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Dulcinea in the Factory Myths, Morals, Men, and Women in Colombia's Industrial Experiment, 1905-1960 by Ann Farnsworth-Alvear
  

Dulcinea in the Factory Myths, Morals, Men, and Women in Colombia's Industrial Experiment, 1905-1960

Part of the Comparative and International Working-Class History Series

Synopsis

Dulcinea in the Factory Myths, Morals, Men, and Women in Colombia's Industrial Experiment, 1905-1960 by Ann Farnsworth-Alvear

Before it became the center of Latin American drug trafficking, the Colombian city of Medellin was famous as a success story of industrialization, a place where protectionist tariffs had created a capitalist paradise. By the 1960s, the city's textile industrialists were presenting themselves as the architects of a social stability that rested on Catholic piety and strict sexual norms. Dulcinea in the Factory explores the boundaries of this paternalistic order by investigating workers' strategies of conformity and resistance and by tracing the disciplinary practices of managers during the period from the turn of the century to a massive reorganization of the mills in the late 1950s.Ann Farnsworth-Alvear's analyses of archived personnel records, internal factory correspondence, printed regulations, and company magazines are combined with illuminating interviews with retired workers to allow a detailed reconstruction of the world behind the mill gate. In a place where the distinction between virgins and nonvirgins organized the labor market for women, the distance between chaste and unchaste behavior underlay a moral code that shaped working women's self-perceptions. Farnsworth-Alvear challenges the reader to understand gender not as an opposition between female and male but rather as a normative field, marked by proper and improper ways of being female or male. Disputing the idea that the shift in the mills' workforce over several decades from mainly women to almost exclusively men was based solely on economic factors, the author shows how gender and class, as social practices, converged to shape industrial development itself.Innovative in its creative employment of subtle and complex material, Dulcinea in the Factory addresses long-standing debates within labor history about proletarianization and work culture. This book's focus on Colombia will make it valuable to Latin Americanists, but it will also appeal to a wide readership beyond Latin American and labor studies, including historians and sociologists, as well as students of women's studies, social movements, and anthropology.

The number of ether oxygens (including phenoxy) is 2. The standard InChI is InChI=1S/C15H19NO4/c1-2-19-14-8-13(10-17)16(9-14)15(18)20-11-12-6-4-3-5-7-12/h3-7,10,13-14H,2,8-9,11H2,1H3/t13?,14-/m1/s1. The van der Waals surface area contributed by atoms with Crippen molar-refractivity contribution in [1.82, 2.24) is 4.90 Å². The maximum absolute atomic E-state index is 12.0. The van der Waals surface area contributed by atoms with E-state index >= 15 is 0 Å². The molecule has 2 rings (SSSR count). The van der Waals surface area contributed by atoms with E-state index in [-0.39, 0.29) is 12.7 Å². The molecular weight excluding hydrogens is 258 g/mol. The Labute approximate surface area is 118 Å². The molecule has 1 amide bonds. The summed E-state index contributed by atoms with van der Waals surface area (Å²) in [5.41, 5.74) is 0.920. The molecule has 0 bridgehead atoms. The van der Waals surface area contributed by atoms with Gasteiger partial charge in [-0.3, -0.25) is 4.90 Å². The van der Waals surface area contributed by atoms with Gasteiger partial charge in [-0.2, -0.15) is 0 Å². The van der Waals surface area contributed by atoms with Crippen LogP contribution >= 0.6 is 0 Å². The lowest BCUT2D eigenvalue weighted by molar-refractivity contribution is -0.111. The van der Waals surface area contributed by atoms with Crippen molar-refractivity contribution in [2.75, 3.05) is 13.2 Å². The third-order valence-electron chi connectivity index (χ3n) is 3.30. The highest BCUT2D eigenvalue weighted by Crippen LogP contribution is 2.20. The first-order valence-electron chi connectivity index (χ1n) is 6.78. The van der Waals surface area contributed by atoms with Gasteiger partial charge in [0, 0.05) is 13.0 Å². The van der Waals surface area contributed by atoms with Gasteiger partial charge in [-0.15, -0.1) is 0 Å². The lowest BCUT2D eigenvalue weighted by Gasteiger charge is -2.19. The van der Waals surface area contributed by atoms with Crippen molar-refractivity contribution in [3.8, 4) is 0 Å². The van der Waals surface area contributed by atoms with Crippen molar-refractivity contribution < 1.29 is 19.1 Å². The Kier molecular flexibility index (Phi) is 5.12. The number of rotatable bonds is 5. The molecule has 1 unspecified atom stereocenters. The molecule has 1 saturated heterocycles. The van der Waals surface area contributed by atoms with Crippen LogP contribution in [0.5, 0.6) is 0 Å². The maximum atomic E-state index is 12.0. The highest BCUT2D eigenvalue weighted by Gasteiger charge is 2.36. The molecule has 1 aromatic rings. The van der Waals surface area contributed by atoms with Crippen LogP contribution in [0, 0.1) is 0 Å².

Reviews

Ann Farnsworth-Alvear's well-written and carefully-argued study of Medillin's textile industry makes crucial interventions in gender and labor history. . . . Farnsworth-Alvear has produced an important book that adds to the vibrant literature on gender and labor in Latin America. Her insights on the complexity of worker consciousness will doubtless spur healthy debates on how best to apprehend workers
lives.

-- Karin Alejandra Rosemblatt * The Americas * [I]n her analysis of the development of the different stages of industrial capitalism in Medellin, the author skillfully unravels the social negotiations between capitalist and worker, and in the process she does something that many engendered studies fail to accomplish: she demonstrates rather than merely asserts that gender really does matter in social relations and can have an important effect on economic processes and political outcomes. . . . Although well-grounded in feminist theory and the cultural studies literature, in its eclectic use of sources and broad vision, this book conveys a sense of the totality of the past, a sense that is the essence of the historical enterprise itself. -- James P. Brennan * American Historical Review * [A]n elegant, theoretically sophisticated analysis of the industrialization process in Medillin's textile mills during the first half of the twentieth century. . . . Dulcinea in the Factory deserves to be widely read. . . . The writing and analysis is also happily lucid and engrossing, making it ideal for adoption in both undergraduate and graduate courses. -- Mary Roldan * Hispanic American Historical Review * This compelling study represents a major advance, indeed the maturation of the `new social history of national capitalism.